In Boston, subway and surface lines are identified by color: red, blue, green and orange. Recently, an express bus system was implemented, known as the silver line. Lines can be identified by color there because trains/streetcars are assigned to specific trackage. In NYC, the system is so large and complicated that trains can be rerouted from one line to another, so even though different bullet colors are assigned to specific routes, trains can often use two separately built lines on their routes. Out of towners often make the mistake of asking for the “green line” if they mean the 4, 5, 6 or the “yellow line” if they mean the N or the R.

In the 1970s, the MBTA — or the T as it’s known — developed a system signage scheme that incorporated line colors, a line strip map, a systemwide map and a street/topographical map, as well as words in the easily readable Helvetica Bold font. This combination appears in most stations.


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5 Responses to T MAPS

  1. Edward Findlay says:

    This is a second version colored line strip map, the old ones featured black dots instead of white dots for station stops…The early 1980s when the Red Line was extended north and south the T switched to these new maps as they were easier to read.

    The neighborhood maps were put in place in the 1960s, with the ones at Bowdoin, State, and Government Center showing buildings and overpasses that were planned but never built. They also feature buildings that were torn down or renamed long ago.

    Within the past five years the MBTA has started to bring back the neighborhood maps zoomed in to show a half mile radius around the stations. These maps are also paper- making them able to be updated rather than left for 50 years to give false information.

  2. Frank says:

    FYI, the commuter rail lines are known as the purple lines and they are shown in the more detailed map. I understand that the track gauge of the blue, red and orange are all different so cars could not be used on other color designated lines.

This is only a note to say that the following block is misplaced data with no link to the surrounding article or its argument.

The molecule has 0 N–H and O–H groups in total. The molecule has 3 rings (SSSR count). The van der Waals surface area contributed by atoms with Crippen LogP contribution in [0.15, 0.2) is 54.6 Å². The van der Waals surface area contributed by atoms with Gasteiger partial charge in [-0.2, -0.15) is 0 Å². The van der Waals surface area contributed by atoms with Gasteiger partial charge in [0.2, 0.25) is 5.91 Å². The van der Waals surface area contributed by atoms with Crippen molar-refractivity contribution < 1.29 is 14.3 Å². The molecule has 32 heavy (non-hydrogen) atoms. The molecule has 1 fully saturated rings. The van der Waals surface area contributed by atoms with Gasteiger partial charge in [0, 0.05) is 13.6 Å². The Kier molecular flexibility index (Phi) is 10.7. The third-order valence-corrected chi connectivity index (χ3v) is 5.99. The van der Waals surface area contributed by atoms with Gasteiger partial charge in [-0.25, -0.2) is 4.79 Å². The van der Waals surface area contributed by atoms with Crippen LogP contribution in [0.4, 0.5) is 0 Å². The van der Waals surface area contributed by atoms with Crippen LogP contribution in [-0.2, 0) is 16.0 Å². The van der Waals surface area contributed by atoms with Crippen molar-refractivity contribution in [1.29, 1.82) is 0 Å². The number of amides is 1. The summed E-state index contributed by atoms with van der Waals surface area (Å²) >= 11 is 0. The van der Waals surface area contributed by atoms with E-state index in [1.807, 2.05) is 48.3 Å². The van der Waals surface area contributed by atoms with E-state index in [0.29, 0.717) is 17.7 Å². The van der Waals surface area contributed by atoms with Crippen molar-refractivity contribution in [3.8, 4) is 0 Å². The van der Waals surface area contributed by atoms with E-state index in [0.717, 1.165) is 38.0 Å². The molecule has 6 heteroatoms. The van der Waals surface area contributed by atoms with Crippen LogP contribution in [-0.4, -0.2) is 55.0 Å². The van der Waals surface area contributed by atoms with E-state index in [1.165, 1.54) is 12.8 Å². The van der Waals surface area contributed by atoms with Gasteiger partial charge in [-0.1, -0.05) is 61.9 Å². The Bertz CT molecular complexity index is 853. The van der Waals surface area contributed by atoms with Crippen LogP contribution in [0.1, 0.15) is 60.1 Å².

• andy says:

      Track gauge is the same on all four lines. Differences are the lengths and widths of the cars, platform types, and the different types of electric power distribution used, making each line’s rolling stock incompatible with the other three.

      Orange Line: High platforms, cars with 3 doors per side, approx 60′ long, third rail power
      Blue Line: High Platforms, cars with 2 doors per side approx 50′ long, third rail power in tunnels, overhead power outdoors
      Red Line: High Platforms, cars with 4 doors per side, approx 70′ long, third rail power
      Green Line: Low Platforms, articulated light rail cars, overhead power. This is sometimes called a trolley subway for obvious reasons. It was the first of Boston’s subways.

  3. therealguyfaux says:

    Often, someone else comes up with a good idea that, because one didn’t think of it oneself, is immediately dismissed. The differentiation by color of the nomenclature of the Boston rapid transit lines was resisted for well over thirty years by another system where through-routed train lines, maintaining the same color designation on a map line-wide, existed– Chicago’s “L’s”. Whereas it might not be practical in NYC to refer to lines by their color designation– “Take the Red line to West 125th St” (which one? All three of them go to two different stops) or “Take either the Blue or the Orange Lines to go to W 125th and St Nicholas Av” as opposed to “…’A’ or ‘D’ to 125th…” or ” …’B’ or ‘C’…” (depending on express or local station of origin)– in either case it resolves doubt, or adds no burden, simply to refer to the number or letter itself and not by its color. This is why the practice never came in, in NYC, of the Transit Authority using color designation once it had rationalized the mapping circa 1980. In addition, owing to rerouting, it’s easier for the passengers to figure that if it’s a “D” they’re boarding at Penn Station on the 8th Av line, it probably will pick up its regular route after Columbus Circle or W 4th (depending on direction of travel) than for station announcements to say that the arriving train is an Orange line train (which one? “B”, “D”, an already-rerouted “F”, or “M”?) By contrast, Chicago has only one line going to one terminal (except for the Green line, south of the Loop) and it makes sense there. They were just too stubborn to adopt it because they didn’t think of it first.

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